She asks Radamès to deny the accusations, but Radamès, who does not wish to live without Aida, refuses. He is relieved to know Aida is still alive and hopes she has reached her own country.
Offstage, Ramfis recites the charges against Radamès and calls on him to defend himself, but he stands mute, and is condemned to death as a traitor. Amneris, who remains onstage, protests that Radamès is innocent, and pleads with the priests to show mercy. The priests sentence him to be buried alive; Amneris weeps and curses the priests as he is taken away.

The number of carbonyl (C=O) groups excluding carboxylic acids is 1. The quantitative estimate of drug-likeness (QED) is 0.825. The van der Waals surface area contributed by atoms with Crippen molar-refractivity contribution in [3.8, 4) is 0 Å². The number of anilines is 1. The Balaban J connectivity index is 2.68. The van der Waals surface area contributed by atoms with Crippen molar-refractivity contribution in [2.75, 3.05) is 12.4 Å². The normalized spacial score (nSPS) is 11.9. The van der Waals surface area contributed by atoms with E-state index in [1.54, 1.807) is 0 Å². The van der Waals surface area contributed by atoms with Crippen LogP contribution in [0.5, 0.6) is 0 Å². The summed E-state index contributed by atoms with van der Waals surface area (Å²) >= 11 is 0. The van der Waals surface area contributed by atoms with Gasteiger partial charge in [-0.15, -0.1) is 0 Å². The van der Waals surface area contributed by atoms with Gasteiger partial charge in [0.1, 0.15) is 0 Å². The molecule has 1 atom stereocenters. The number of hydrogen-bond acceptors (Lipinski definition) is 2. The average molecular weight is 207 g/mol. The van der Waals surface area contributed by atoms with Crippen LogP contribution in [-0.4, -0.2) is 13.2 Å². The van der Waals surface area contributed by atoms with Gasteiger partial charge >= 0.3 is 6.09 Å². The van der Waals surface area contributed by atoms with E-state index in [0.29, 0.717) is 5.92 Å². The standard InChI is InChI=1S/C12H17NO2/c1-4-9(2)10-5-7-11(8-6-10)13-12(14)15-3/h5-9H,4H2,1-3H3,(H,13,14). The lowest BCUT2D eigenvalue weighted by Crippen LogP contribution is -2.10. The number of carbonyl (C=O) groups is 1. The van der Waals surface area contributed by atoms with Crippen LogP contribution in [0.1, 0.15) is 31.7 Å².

Scene 2: The lower portion of the stage shows the vault in the Temple of Vulcan; the upper portion represents the temple itself
Radamès has been taken into the lower floor of the temple and sealed up in a dark vault, where he thinks that he is alone. As he hopes that Aida is in a safer place, he hears a sigh and then sees Aida. She has hidden herself in the vault in order to die with Radamès. They accept their terrible fate and bid farewell to Earth and its sorrows. Above the vault in the temple of Vulcan, Amneris weeps and prays to the goddess Isis. In the vault below, Aida dies in Radamès' arms as the priests, offstage, pray to the god Ptah..